And a part of what I have realized is that as long as states – particularly wealthy states – are willing to explicitly house terrorists and their infrastructure, or implicitly turn a blind eye to their recruitment and funding, we can’t use the kind of ‘police’ tactics that worked against Baader-Meinhof or the Red Army Faction. The Soviet Union and it’s proxies offered limited support to these terrorist gangs, but they didn’t have a national population to recruit from and bases and infrastructure that only a state can provide.

So unless we shock the states supporting terrorism into stopping, the problem will get worse. Note that it will probably get somewhat worse if we do…but that’s weather, and I’m worried about climate.

Now VT and others who disagree can argue – I’m obviously interested in arguing this, or I wouldn’t be putting this up as a post – but that implies a counterargument, or at least facts that counter the theory. I don’t see VT’s claims as rising to that level; I’m posting this so he (?) doesn’t feel like I’m neglecting a serious response to the specific claims that were made.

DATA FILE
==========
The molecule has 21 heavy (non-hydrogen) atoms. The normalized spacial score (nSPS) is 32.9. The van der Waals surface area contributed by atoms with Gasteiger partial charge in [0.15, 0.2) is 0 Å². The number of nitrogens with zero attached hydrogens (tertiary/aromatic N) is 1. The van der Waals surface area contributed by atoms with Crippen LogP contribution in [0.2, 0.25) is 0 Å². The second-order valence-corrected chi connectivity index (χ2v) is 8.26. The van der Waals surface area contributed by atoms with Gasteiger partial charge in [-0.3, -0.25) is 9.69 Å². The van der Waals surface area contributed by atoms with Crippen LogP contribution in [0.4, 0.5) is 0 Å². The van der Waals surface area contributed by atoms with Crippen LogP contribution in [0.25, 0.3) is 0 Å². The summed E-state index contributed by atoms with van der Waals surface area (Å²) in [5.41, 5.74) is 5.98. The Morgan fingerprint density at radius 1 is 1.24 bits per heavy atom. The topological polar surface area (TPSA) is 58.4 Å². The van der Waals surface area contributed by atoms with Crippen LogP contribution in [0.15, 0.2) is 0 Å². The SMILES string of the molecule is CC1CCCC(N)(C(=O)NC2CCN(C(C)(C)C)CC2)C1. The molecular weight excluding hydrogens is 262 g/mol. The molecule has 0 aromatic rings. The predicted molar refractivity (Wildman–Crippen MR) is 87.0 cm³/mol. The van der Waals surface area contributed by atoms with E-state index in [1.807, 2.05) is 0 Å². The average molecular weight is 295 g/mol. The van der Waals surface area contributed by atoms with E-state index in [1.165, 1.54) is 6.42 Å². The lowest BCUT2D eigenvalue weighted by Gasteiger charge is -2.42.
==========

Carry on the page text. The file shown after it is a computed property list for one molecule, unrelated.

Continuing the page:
There is a philosophical ‘the buck stops here’ kind of point to make, but that’s not how I’m reading VT’s comment.

I’ll second the general point that’s been made that apportioning operational blame for the failure to stop the 9/11 attacks is something that can be readily shared between Clinton and Bush. Clinton had more time, but a) it happened on Bush’s watch, and b) he’s accountable for his failure to clean house and really shake up the bureaucracies in response to the failure.

I’m willing to grant that either party is roughly equal in competence in managing the bureaucracy (although I’ll also grant that this is subject to debate). I’d rather, first, be debating the doctrines they are going to instill into that bureaucracy, and here in my view Clinton comes up short.

It’s not clear he had any options, given the historic moment and political climate here and abroad. But I’ll take Bush’s doctrine to date over Clinton’s. My judgment is out on Kerry’s, until I actually figure out what his doctrine might be.

Chernobyl: Incredible, Heartbreaking, Humane

Go click here immediately to see the website of a Russian motorcyclist who regularly travels through and photographs the Chernobyl ‘Dead Zone’.

Her writing is first-rate (I’ll excuse her English) and her photographs have so much emotional impact that I’m going to spend the rest of the week thinking about them.

Note that this isn’t some ‘Soviets Bad’ or Atomic Energy Bad’ site; she’s just sifting through the detritus of a tragedy, and because so few can (I assume she has some kind of special access from her comments) it is preserved. She makes the analogy to Pompeii, and it’s a good one.

Sondheim on Clarke